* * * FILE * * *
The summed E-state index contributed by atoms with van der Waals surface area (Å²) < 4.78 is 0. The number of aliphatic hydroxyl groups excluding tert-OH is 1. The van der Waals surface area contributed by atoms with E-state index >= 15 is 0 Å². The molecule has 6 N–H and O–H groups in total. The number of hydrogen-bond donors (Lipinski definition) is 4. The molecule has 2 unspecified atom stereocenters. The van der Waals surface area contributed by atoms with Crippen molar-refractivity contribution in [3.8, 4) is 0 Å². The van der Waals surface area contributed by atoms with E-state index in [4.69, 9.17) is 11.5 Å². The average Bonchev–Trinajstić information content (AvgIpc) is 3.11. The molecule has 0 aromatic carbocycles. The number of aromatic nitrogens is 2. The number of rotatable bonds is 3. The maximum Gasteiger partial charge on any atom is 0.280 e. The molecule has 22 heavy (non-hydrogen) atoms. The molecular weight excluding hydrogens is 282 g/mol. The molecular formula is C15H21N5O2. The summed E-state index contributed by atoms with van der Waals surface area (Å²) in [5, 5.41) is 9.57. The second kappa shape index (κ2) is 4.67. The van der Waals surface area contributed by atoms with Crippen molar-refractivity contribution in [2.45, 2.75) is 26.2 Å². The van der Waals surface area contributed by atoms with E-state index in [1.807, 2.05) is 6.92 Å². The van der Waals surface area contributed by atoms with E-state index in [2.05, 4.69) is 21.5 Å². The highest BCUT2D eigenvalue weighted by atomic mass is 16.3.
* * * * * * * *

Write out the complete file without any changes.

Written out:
The summed E-state index contributed by atoms with van der Waals surface area (Å²) < 4.78 is 0. The number of aliphatic hydroxyl groups excluding tert-OH is 1. The van der Waals surface area contributed by atoms with E-state index >= 15 is 0 Å². The molecule has 6 N–H and O–H groups in total. The number of hydrogen-bond donors (Lipinski definition) is 4. The molecule has 2 unspecified atom stereocenters. The van der Waals surface area contributed by atoms with Crippen molar-refractivity contribution in [3.8, 4) is 0 Å². The van der Waals surface area contributed by atoms with E-state index in [4.69, 9.17) is 11.5 Å². The average Bonchev–Trinajstić information content (AvgIpc) is 3.11. The molecule has 0 aromatic carbocycles. The number of aromatic nitrogens is 2. The number of rotatable bonds is 3. The maximum Gasteiger partial charge on any atom is 0.280 e. The molecule has 22 heavy (non-hydrogen) atoms. The molecular weight excluding hydrogens is 282 g/mol. The molecular formula is C15H21N5O2. The summed E-state index contributed by atoms with van der Waals surface area (Å²) in [5, 5.41) is 9.57. The second kappa shape index (κ2) is 4.67. The van der Waals surface area contributed by atoms with Crippen molar-refractivity contribution in [2.45, 2.75) is 26.2 Å². The van der Waals surface area contributed by atoms with E-state index in [1.807, 2.05) is 6.92 Å². The van der Waals surface area contributed by atoms with E-state index in [2.05, 4.69) is 21.5 Å². The highest BCUT2D eigenvalue weighted by atomic mass is 16.3.